A Nazarene doctor in Portugal has built nearly 100 highly detailed miniature scenes from the Bible and hopes to eventually create a museum around them.
Alexandra Sousa Gil began building miniature Bible scenes during the pandemic, both as a way relax from her work stress and to grow her faith in Christ.
Finding a church home during the pandemic
A long-time clinical pathologist, Gil dedicated her professional life to serving the sick through medicine.
Although Gil gave her life to Christ many years ago, at the invitation of a friend during the pandemic, she began attending the Church of the Nazarene in Cascais.
“When I entered, I found incredible the way of praying and the fellowship was different,” she said. “And little by little, I started to go more often. Every time my friend would go, I would go, until I started going by myself. It was with the pandemic that I then found the Church of the Nazarene.”
During the peak of the pandemic, the Portuguese government relaxed some rules to allow people to attend their church services in person. While some smaller churches with limited space asked members to sign up in advance to attend worship, the Church of the Nazarene in Cascais is blessed with a large sanctuary, so it was able to accommodate many more people. Further, it allowed attendees to sign up until very late in the week. So, people like Alexandra could easily attend even when their work schedule could be erratic and unpredictable.
“This was very important for me,” Gil said. “During my adolescent years, I lived in a country where churches were banned, and people were not able to worship together. Since then … it is very important to me to be together to worship and be at a church.”
Doctor by day, artist by night
Gil has always liked making handicrafts. Her faith is what inspires her artistry. So, when she volunteered to teach Sunday school, her intensified Bible study led her to begin building miniature, three-dimension Bible scenes from the Old to the New Testament.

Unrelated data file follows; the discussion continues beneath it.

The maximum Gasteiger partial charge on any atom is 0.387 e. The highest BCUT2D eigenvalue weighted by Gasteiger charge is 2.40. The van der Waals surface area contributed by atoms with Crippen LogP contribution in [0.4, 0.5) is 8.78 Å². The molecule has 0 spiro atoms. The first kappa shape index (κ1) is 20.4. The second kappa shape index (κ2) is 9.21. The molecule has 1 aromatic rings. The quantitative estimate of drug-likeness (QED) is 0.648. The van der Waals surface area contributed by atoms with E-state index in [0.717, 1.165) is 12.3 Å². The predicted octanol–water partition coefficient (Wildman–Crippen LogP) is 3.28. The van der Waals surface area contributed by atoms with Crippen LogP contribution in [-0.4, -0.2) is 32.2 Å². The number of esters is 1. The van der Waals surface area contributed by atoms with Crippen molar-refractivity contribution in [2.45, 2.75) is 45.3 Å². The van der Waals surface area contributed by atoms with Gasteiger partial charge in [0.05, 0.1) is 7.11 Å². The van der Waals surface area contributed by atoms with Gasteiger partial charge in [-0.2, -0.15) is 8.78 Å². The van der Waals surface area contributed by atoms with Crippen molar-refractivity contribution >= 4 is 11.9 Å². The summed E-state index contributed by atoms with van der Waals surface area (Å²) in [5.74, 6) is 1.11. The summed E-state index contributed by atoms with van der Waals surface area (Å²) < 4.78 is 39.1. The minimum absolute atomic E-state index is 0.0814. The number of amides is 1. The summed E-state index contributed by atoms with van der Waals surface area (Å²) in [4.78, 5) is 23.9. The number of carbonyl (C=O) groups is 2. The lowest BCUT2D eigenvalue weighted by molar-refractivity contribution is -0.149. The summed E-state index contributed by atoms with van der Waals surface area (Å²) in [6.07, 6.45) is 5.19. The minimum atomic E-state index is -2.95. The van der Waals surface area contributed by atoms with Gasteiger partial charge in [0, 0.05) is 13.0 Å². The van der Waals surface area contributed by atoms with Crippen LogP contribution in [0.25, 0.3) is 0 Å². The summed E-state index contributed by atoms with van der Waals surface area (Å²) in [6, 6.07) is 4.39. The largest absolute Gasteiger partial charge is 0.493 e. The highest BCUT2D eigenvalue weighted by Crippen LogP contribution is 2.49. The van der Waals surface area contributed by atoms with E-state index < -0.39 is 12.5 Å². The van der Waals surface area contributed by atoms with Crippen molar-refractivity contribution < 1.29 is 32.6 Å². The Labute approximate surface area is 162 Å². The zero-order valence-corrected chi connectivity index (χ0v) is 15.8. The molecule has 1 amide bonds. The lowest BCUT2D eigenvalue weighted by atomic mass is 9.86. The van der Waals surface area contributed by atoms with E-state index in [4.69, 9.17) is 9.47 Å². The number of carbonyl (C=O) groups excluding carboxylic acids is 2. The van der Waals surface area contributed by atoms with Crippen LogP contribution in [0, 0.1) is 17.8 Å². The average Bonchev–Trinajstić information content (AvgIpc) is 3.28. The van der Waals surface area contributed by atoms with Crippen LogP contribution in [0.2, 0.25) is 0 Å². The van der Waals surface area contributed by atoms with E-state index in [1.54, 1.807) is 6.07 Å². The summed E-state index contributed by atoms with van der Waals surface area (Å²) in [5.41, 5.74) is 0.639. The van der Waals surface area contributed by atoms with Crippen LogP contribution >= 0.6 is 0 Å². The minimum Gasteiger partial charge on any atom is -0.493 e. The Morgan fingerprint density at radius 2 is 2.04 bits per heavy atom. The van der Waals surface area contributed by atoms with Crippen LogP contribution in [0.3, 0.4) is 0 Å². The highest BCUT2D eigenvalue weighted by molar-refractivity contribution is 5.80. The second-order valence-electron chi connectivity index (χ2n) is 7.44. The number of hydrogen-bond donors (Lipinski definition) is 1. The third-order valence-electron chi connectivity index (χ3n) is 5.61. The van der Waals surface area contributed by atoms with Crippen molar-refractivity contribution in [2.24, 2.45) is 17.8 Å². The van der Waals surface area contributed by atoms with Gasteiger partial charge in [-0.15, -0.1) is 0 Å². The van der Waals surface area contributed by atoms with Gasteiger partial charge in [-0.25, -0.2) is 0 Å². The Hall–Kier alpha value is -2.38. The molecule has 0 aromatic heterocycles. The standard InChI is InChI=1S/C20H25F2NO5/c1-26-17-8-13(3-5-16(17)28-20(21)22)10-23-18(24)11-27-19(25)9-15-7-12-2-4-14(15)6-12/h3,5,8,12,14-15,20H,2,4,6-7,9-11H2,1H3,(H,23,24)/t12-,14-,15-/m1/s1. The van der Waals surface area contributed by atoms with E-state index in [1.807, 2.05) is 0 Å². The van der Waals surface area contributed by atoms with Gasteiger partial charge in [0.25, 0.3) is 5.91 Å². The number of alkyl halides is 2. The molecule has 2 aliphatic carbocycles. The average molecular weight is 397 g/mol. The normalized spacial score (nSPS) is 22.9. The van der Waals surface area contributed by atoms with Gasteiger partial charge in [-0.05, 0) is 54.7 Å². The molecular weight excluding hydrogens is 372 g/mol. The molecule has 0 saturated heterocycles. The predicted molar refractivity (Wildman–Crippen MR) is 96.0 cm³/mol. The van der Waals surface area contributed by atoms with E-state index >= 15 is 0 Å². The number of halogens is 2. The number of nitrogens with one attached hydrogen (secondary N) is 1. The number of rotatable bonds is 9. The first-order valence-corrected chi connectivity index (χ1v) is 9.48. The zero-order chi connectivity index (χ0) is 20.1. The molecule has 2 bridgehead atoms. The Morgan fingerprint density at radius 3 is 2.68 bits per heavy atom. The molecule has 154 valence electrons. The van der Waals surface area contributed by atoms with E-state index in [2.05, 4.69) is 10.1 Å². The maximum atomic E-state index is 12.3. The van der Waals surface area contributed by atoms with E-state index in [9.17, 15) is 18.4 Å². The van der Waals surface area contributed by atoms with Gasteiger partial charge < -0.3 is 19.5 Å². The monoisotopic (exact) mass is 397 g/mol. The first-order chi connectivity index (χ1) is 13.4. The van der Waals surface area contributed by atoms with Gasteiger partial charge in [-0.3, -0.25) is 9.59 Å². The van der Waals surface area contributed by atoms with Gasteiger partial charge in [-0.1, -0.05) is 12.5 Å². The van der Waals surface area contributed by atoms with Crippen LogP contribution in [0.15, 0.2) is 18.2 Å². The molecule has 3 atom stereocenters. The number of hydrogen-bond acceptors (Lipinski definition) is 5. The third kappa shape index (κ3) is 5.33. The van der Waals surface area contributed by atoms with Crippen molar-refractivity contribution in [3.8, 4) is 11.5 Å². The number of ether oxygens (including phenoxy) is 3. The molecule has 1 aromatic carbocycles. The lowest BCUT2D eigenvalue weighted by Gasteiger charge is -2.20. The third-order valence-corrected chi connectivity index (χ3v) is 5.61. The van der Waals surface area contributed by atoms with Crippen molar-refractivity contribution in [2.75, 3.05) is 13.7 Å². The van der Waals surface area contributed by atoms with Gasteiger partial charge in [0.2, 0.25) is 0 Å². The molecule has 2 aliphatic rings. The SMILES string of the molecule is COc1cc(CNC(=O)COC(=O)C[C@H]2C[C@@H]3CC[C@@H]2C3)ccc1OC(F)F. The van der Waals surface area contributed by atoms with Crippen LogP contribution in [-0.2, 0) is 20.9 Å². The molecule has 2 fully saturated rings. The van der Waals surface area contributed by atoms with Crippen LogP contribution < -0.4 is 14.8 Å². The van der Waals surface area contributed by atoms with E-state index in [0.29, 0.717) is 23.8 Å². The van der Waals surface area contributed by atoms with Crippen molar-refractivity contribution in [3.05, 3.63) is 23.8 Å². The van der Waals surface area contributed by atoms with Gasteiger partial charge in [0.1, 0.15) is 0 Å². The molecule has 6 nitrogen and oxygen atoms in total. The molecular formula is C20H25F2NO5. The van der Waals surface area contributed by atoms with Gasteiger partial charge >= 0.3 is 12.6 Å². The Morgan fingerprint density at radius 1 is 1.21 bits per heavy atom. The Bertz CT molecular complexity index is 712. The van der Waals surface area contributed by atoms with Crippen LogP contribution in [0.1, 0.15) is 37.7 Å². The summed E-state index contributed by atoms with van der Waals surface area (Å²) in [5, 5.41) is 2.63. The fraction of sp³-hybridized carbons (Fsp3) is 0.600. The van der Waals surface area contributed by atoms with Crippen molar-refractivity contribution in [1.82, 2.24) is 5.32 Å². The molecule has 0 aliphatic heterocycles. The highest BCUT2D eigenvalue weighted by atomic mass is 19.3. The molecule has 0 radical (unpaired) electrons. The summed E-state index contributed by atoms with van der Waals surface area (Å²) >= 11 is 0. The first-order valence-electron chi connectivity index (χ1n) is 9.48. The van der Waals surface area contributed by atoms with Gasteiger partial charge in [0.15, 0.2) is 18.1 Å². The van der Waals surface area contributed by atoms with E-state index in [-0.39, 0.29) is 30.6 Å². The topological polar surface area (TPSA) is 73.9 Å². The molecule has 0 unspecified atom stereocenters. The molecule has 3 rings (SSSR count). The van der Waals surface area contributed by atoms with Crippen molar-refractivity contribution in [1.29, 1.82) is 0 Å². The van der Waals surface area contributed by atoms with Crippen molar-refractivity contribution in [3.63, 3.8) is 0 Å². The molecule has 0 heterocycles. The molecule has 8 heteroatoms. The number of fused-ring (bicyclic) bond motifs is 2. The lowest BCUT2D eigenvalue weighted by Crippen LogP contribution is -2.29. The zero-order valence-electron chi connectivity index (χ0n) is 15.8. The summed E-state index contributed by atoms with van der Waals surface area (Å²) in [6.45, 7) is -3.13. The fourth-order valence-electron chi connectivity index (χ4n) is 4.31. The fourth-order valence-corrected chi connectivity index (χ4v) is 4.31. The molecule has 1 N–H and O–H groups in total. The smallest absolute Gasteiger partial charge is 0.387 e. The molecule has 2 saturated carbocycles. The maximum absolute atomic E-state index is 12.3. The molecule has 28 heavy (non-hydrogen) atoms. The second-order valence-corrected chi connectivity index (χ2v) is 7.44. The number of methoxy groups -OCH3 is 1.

Building the dioramas was also a way to occupy sleepless nights, which she began struggling with in 2015.
“Initially, the first thought that came to my mind was that it was crazy that a woman with grown children would be doing something like this. But it was my way to relax and disconnect.”
Her excitement around recreating these Bible scenes grew, so much so that even when she could have gone to sleep easily, she was staying awake to design them.
Alexandra buys the miniature pieces of furniture, the characters and the plants. She creates the backgrounds by cutting up magazines or printing images and paintings.
Some items she must make from scratch. For example, for David’s harp, she used dental floss.
To bring more light into the scenes, Alexandra also learned how to wire LED lights in the boxes.
“It’s hard to quantify in hours how long each miniature can take. But I’ve had situations, like Abraham sacrificing Isaac, where it was very quick to get done. Then there were others that would take weeks or months because I couldn’t find the right piece that was missing.”
“God helped every step of the way,” she said. “Even in finding small props that now are part of a scene and made difference. The characters can either be wearing sneakers or a hat, and this was because I wanted to bring the Bible to the modern days as it is still alive.”
When Gil would take a break from her creations, she would sense God reminding her to continue. But she had never shown her art to the pastors at church.
In July 2022, Gil held an exposition of her miniatures at the Nazarene church. Many visited and were able to see how these miniatures are made and learn more about the Bible.
So far, Gil has created 40 miniatures of the Old Testament and 50 miniatures of the New Testament.
She has also painted three cities that were part of Jesus’ life: Bethlehem, Jerusalem and Capernaum.
In addition, Gil has built scenes that illustrate Jewish celebrations, all for a total of 105 dioramas.
In the future, she is considering recreating what is told in Revelations, and establishing a small Bible Museum to have all the miniatures on permanent public display, which would not only bring the Bible to life for visitors, but inspire people to put their own, God-given talents into practice.
written by Nicole Almeida, Portugal